The parade yard regulars will have to find a new whipping boy after 13-time champion jockey Douglas Whyte silenced their haranguing by landing a monster plunge on Jun Huo to end an extraordinary run of outs.
In July last year, Whyte’s win on Tianhuang for John Moore had wound up a 44-ride losing streak that was his record in almost two decades of riding in Hong Kong, but Jun Huo’s victory yesterday was even more meaningful as the 86th ride since he won on Classic Emperor on November 29.
There were plenty of close seconds in that period and Whyte had gone close to breaking the streak earlier, finishing runner-up on Super Silks and then on Born In China – for Jun Huo’s owner – before getting it done in the next event.
“I’m glad it’s over, sure, but I was never worried. That’s racing here – or any jurisdiction for that matter – everyone goes through a losing run sooner or later,” said Whyte, after going within a head of making it a drought-breaking double in the final race with Apollo’s Choice, which secured him an overdue Jockey Challenge victory.
As the losing run had extended, more birdcage regulars had taken to calling out loudly to Whyte as he took his horses around in the pre-race parade, some louder than others, and the South African was happy that part of it was over too.
“It doesn’t bother me if people have something to say to me, but where it was becoming a problem I didn’t like is that it was stirring up my horses,” he said, and pointed out that race three favourite I’m A Witness had been quite upset by the yelling in the parade yard before he finished third in his event. “Some horses were not handling it well and that’s where it was getting a bit out of hand. Anyway, they gave me a cheer when I came around after winning on Jun Huo, so it shows how quickly the punters can change direction - they can be fickle.”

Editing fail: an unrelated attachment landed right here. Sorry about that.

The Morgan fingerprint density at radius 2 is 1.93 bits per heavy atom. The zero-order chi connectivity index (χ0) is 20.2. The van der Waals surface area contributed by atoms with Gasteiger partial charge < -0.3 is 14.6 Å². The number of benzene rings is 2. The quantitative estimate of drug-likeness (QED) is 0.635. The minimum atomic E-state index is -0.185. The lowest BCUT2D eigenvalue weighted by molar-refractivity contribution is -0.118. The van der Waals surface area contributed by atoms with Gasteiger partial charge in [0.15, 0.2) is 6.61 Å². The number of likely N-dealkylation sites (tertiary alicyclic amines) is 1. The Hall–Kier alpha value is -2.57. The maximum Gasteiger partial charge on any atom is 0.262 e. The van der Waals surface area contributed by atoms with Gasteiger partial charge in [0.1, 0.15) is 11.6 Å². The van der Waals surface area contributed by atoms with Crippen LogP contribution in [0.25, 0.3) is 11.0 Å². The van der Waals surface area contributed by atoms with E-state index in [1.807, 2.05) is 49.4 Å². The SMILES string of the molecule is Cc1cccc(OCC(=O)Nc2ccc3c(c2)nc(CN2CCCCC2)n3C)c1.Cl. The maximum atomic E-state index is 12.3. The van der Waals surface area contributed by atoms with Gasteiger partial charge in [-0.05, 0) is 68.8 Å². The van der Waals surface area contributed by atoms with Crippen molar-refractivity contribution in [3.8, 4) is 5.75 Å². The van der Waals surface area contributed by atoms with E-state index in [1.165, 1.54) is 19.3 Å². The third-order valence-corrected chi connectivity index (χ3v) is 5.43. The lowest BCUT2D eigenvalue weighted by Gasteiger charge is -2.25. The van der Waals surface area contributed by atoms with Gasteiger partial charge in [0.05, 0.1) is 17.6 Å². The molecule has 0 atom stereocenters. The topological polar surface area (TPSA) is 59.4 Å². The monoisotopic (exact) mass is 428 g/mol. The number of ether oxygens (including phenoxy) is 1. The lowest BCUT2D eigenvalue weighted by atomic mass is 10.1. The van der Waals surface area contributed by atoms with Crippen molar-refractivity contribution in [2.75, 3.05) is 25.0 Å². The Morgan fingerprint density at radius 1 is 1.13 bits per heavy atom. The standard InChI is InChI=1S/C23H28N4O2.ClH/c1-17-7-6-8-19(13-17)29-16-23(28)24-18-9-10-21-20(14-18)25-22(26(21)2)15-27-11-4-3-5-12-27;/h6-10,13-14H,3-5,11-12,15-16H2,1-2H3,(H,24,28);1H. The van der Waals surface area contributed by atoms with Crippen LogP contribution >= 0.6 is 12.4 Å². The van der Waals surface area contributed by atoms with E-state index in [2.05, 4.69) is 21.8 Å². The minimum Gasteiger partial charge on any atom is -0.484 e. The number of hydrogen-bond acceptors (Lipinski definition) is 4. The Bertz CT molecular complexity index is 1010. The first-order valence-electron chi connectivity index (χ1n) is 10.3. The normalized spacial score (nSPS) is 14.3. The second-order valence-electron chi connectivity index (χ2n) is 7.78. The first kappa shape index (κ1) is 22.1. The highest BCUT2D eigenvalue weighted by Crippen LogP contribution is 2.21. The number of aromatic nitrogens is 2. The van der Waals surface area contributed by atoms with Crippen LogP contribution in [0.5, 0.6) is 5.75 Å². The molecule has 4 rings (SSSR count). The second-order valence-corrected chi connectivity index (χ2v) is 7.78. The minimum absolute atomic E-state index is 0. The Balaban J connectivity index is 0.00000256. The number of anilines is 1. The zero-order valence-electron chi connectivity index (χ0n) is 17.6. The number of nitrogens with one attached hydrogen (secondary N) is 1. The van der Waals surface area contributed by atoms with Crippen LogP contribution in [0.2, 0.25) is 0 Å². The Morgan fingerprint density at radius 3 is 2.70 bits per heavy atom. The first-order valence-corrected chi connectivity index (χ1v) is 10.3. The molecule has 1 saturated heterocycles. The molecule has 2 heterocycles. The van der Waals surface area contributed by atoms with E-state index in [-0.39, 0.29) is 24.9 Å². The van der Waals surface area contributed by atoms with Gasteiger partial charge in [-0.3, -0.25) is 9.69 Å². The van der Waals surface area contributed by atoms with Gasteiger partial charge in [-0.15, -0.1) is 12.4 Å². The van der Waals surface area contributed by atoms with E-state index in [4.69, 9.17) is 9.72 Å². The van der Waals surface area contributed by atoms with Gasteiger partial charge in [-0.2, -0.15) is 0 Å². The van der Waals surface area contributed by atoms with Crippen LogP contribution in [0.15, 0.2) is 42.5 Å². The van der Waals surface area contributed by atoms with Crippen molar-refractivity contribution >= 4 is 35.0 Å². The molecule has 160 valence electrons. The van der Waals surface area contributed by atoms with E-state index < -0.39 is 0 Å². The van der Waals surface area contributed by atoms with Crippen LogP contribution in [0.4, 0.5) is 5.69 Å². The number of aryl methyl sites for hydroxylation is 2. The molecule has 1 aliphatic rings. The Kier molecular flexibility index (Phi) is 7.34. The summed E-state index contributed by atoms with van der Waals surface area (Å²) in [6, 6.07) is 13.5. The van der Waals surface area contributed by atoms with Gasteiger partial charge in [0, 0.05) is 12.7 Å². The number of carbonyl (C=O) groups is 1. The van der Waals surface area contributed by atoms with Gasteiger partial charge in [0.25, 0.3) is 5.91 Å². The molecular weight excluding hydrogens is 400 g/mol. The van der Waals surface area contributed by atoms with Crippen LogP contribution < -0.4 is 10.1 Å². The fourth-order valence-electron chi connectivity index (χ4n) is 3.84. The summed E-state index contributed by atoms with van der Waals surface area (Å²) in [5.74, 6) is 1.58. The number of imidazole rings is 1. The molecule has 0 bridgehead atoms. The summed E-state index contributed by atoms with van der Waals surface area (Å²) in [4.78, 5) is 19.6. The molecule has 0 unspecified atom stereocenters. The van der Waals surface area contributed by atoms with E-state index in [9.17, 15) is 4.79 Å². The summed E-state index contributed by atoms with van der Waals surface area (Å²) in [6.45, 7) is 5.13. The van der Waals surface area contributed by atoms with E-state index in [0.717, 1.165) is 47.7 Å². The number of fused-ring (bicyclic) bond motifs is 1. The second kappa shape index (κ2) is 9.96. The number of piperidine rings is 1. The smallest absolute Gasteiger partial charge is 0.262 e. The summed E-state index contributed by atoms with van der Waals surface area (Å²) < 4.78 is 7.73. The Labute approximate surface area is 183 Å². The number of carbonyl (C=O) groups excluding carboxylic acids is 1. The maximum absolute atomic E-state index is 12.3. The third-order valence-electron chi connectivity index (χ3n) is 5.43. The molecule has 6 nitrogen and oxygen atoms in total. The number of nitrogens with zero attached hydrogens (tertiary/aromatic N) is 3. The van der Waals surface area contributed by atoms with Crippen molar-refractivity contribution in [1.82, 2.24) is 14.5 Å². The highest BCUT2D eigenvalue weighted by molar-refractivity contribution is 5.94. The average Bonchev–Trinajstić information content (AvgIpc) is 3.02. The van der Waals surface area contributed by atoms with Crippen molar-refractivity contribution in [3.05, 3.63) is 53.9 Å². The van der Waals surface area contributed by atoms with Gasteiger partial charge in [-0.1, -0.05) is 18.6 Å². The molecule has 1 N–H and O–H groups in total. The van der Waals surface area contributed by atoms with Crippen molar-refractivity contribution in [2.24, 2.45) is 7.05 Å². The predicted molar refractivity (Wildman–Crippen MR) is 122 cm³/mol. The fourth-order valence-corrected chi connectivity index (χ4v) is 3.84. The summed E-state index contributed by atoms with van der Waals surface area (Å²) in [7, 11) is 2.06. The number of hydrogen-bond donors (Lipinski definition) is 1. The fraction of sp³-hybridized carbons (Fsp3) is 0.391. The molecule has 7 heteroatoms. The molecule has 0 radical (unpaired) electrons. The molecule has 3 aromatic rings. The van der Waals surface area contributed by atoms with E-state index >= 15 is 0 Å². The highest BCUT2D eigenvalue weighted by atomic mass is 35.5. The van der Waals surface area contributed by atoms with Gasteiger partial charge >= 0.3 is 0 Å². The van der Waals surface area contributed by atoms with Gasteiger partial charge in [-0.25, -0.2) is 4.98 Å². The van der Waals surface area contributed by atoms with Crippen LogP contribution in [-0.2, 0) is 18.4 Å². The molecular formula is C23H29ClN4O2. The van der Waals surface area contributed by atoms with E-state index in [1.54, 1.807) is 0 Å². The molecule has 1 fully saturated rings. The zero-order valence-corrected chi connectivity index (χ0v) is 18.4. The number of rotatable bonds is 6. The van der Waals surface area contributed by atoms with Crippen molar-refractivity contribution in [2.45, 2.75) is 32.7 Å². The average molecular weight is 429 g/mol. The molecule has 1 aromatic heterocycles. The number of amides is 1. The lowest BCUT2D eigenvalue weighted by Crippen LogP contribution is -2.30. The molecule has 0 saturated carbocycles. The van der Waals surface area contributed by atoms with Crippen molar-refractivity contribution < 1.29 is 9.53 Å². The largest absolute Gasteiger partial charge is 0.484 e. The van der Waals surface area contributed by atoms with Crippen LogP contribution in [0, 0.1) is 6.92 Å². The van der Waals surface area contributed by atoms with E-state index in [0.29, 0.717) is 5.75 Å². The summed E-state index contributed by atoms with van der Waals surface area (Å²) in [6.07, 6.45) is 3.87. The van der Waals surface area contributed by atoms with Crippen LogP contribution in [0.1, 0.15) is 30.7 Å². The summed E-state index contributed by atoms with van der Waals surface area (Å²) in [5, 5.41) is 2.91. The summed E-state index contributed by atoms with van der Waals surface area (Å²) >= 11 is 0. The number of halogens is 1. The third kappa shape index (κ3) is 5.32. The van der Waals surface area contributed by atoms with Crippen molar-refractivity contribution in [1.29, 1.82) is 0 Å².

Punters had reason to cheer, too, after Francis Lui Kin-wai-trained Jun Huo was smacked down from almost 9-1 to a tick over 3-1 at race time and Whyte needed his wits about him to get the job done in a very messy race where the leaders chopped and changed all the way around.
“He’s a big horse who can begin well and put himself into a race, so he helps you there, and with his size I wasn’t worried about him having 133 pounds to carry,” said Whyte, who had won over the dirt mile previously with the horse last season.
“But when they slowed up, I took the initiative and went around them and it was the best thing I could have done. I didn’t want to ask him to sit back and outsprint them with the weight and the last time I won on him I remember it was a similar scenario in a stop-start sort of race and I got going early on him.
“That takes him into Class Two now but he’s quite a decent horse on the dirt and I’m sure he’s going to acquit himself well.”